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Organising a Cremation

By: Beth Morrisey MLIS - Updated: 28 Aug 2012 | comments*Discuss
 
Death remains deceased cremation

Cremation or the burning of a body and reducing it to ash, is a popular alternative to a burial in the United Kingdom, with a large segment of society choosing cremation for their own remains. Cremations may only be carried out after a death has been registered and proper certification issued from the relevant authorities - the General Register Office (GRO) in England and Wales, the Registrar of Births, Deaths and Marriages in Scotland and the General Register Office (Northern Ireland). Each individual has the opportunity to leave instructions for cremation in their own wills, or to let their friends and relatives know of their wishes. What is to be done with the ashes is also something that may be stipulated in a will, or left up to relatives and friends to decide.

Registering a Death

In order to register a death and procure the necessary certificates to go ahead with a cremation, certain information must be given to the relevant authorities. In England and Wales any medical certificates stating the cause of death, the deceased’s birth certificate, any marriage or civil partnership certificates and the deceased’s NHS card should be brought the local register office. In Scotland, the medical certificate stating the cause of death, the deceased’s birth and marriage certificate (if there is one), the deceased’s NHS card and any documents relating to the deceased’s government pension should be brought to the local registrar office. In Northern Ireland, a medical certificate stating the cause of death should be brought to the District Registrar. Upon completion of all necessary forms and proof of all required document, relevant certificates will be issued allowing a cremation to commence.

Cremation Options

Most crematoria in the United Kingdom are run by local authorities. Chapels are usually on the grounds, and short ceremonies are often conducted before the cremation. Usually these services are less than an hour long, and the family can work together to decide what will take place during that time, whether it be music, speeches, readings and/or quiet remembrance and prayer. After the service the cremation will take place. Some cremations do include a coffin, though cheaper alternatives such as cardboard may also be allowed. The ashes that result from a cremation are then collected and housed in the chosen vessel, and they are released to a designated individual. What is to be done with the ashes may be stipulated in the individual’s will, such as released into the wind on their land, scattered at a favourite spot or buried in their garden or a chosen churchyard. If nothing is stipulated, family members can decide how best to honour their loved ones.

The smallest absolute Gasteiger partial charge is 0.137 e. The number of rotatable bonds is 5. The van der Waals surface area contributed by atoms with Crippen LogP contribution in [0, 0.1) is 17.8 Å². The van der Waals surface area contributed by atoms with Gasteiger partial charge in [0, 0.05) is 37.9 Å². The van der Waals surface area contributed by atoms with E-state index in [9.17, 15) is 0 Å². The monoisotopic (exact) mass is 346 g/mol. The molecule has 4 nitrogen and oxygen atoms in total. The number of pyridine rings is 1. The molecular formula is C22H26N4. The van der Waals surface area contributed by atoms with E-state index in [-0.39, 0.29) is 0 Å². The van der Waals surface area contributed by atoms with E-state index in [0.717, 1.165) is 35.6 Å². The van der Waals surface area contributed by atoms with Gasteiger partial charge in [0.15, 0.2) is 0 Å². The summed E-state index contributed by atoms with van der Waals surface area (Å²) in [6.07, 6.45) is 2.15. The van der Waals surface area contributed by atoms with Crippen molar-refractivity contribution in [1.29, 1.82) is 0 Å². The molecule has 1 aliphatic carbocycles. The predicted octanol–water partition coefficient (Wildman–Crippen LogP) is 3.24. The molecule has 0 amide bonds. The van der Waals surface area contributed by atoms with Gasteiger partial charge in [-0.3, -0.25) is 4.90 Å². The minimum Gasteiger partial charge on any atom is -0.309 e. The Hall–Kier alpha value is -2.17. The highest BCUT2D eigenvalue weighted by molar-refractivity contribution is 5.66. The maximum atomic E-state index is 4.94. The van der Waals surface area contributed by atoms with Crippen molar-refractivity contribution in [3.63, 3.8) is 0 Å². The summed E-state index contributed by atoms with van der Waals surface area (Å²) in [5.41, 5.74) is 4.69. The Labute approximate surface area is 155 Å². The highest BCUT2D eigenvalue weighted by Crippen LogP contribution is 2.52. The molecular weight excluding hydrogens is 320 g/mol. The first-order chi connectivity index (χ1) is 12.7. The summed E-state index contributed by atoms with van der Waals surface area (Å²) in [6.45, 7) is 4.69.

Hosting a Memorial Service

Some crematoria offer the option of purchasing a small plaque with which to honour your loved one, but many families choose to host a memorial service with their own memorial monuments at a later date. Whether it be a small statute in the back garden or a special bench in the local park, memorials should be particular to the deceased and pay tribute to his or her memory in a special way. A small ceremony may accompany the “unveiling” of these memorials, in which someone close to the deceased reads a short piece or gives a short speech, and a gathering or reception following this ceremony is a wonderful way to finish the day.

Organising a cremation is no harder than organising a funeral, it just requires slightly different documents and decisions. If you are interested in cremations, contact your local register office or registrar for further information.

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